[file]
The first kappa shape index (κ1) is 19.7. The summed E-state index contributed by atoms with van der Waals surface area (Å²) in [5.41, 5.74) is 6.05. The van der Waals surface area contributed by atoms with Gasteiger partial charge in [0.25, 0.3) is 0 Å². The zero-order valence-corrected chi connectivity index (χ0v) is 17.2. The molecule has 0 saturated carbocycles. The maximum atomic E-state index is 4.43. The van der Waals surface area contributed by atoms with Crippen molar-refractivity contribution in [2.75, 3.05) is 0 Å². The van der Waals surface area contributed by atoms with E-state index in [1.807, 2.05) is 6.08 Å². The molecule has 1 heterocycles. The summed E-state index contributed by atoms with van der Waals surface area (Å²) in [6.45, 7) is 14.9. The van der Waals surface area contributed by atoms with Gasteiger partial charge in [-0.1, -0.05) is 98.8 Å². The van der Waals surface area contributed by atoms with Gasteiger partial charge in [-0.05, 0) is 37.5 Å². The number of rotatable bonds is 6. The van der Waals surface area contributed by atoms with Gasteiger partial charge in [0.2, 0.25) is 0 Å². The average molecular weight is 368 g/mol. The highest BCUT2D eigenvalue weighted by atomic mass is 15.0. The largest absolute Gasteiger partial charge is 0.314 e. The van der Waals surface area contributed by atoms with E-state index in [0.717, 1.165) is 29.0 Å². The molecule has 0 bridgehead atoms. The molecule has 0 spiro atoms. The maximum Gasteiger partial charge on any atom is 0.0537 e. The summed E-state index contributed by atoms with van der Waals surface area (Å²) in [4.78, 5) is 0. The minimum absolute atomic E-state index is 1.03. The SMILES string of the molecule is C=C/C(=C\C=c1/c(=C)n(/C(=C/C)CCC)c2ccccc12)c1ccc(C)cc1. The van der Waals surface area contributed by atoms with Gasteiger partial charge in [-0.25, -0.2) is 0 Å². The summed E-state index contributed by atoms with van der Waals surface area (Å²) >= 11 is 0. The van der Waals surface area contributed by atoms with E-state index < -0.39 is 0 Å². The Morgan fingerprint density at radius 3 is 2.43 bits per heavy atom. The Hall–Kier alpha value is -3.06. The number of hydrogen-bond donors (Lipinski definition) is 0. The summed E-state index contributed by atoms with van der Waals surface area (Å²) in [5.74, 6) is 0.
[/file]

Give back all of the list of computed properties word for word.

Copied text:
The first kappa shape index (κ1) is 19.7. The summed E-state index contributed by atoms with van der Waals surface area (Å²) in [5.41, 5.74) is 6.05. The van der Waals surface area contributed by atoms with Gasteiger partial charge in [0.25, 0.3) is 0 Å². The zero-order valence-corrected chi connectivity index (χ0v) is 17.2. The molecule has 0 saturated carbocycles. The maximum atomic E-state index is 4.43. The van der Waals surface area contributed by atoms with Crippen molar-refractivity contribution in [2.75, 3.05) is 0 Å². The van der Waals surface area contributed by atoms with E-state index in [1.807, 2.05) is 6.08 Å². The molecule has 1 heterocycles. The summed E-state index contributed by atoms with van der Waals surface area (Å²) in [6.45, 7) is 14.9. The van der Waals surface area contributed by atoms with Gasteiger partial charge in [-0.1, -0.05) is 98.8 Å². The van der Waals surface area contributed by atoms with Gasteiger partial charge in [-0.05, 0) is 37.5 Å². The number of rotatable bonds is 6. The van der Waals surface area contributed by atoms with Gasteiger partial charge in [0.2, 0.25) is 0 Å². The average molecular weight is 368 g/mol. The highest BCUT2D eigenvalue weighted by atomic mass is 15.0. The largest absolute Gasteiger partial charge is 0.314 e. The van der Waals surface area contributed by atoms with E-state index in [0.717, 1.165) is 29.0 Å². The molecule has 0 bridgehead atoms. The molecule has 0 spiro atoms. The maximum Gasteiger partial charge on any atom is 0.0537 e. The summed E-state index contributed by atoms with van der Waals surface area (Å²) in [4.78, 5) is 0. The minimum absolute atomic E-state index is 1.03. The SMILES string of the molecule is C=C/C(=C\C=c1/c(=C)n(/C(=C/C)CCC)c2ccccc12)c1ccc(C)cc1. The van der Waals surface area contributed by atoms with Gasteiger partial charge in [-0.25, -0.2) is 0 Å². The summed E-state index contributed by atoms with van der Waals surface area (Å²) >= 11 is 0. The van der Waals surface area contributed by atoms with E-state index < -0.39 is 0 Å². The Morgan fingerprint density at radius 3 is 2.43 bits per heavy atom. The Hall–Kier alpha value is -3.06. The number of hydrogen-bond donors (Lipinski definition) is 0. The summed E-state index contributed by atoms with van der Waals surface area (Å²) in [5.74, 6) is 0.